The CI/CD tunnel is already available from within your cluster management project. We tried to make it simple to start using a cluster connection without the need to edit .gitlab-ci.yml. For simple setups, you can just set a KUBE_CONTEXT environment variable with the path to and name of your agent.

Set an environment variable under "Settings" / "CI/CD" / "Variables"

KUBE_CONTEXT variable setup

How to install NGINX Ingress

We are ready to install any of the supported applications using this agent connection! Let's start by installing NGINX Ingress as it does not require any application-specific configuration.

In your cluster management project, edit helmfile.yaml and uncomment the line that points to the ingress application. Commit the changes and wait for GitLab magic to happen!

This was really easy!

How to install GitLab Runner

As GitLab Runner is more integrated with GitLab, it needs a little bit of configuration. The Runner should know where it can find your GitLab instance and needs a token to authenticate with GitLab.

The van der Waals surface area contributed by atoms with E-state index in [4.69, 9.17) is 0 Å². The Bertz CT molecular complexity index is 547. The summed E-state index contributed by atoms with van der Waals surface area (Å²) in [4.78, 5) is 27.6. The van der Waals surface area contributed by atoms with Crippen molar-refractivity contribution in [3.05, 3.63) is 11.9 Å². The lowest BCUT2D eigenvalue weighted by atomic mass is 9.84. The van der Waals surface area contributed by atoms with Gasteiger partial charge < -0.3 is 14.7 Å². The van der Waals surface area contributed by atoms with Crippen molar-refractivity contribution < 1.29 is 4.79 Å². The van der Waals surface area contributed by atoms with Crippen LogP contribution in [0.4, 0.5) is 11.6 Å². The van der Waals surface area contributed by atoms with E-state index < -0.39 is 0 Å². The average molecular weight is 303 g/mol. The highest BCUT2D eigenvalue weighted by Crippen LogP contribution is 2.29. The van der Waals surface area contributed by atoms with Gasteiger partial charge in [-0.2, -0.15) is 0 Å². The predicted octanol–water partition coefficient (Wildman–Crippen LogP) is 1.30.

To make it simple for you to install a Runner fleet, you can configure these as environment variables. By default the CI_SERVER_URL variable is used to specify the GitLab url. You can overwrite this if needed. For the token, you should create GITLAB_RUNNER_REGISTRATION_TOKEN as a masked and protected environment variable with the value of your Runner registration token. Feel free to use either a project or a group registration token.

Finally, as with the Ingress installation, uncomment the related line in the helmfile.yaml.

The full potential of the cluster management project

The cluster management project you created is yours. Thus, you are free to change it, extend it, or get rid of it. In this section, I would like to share with you a few ideas of how you might benefit the most from it.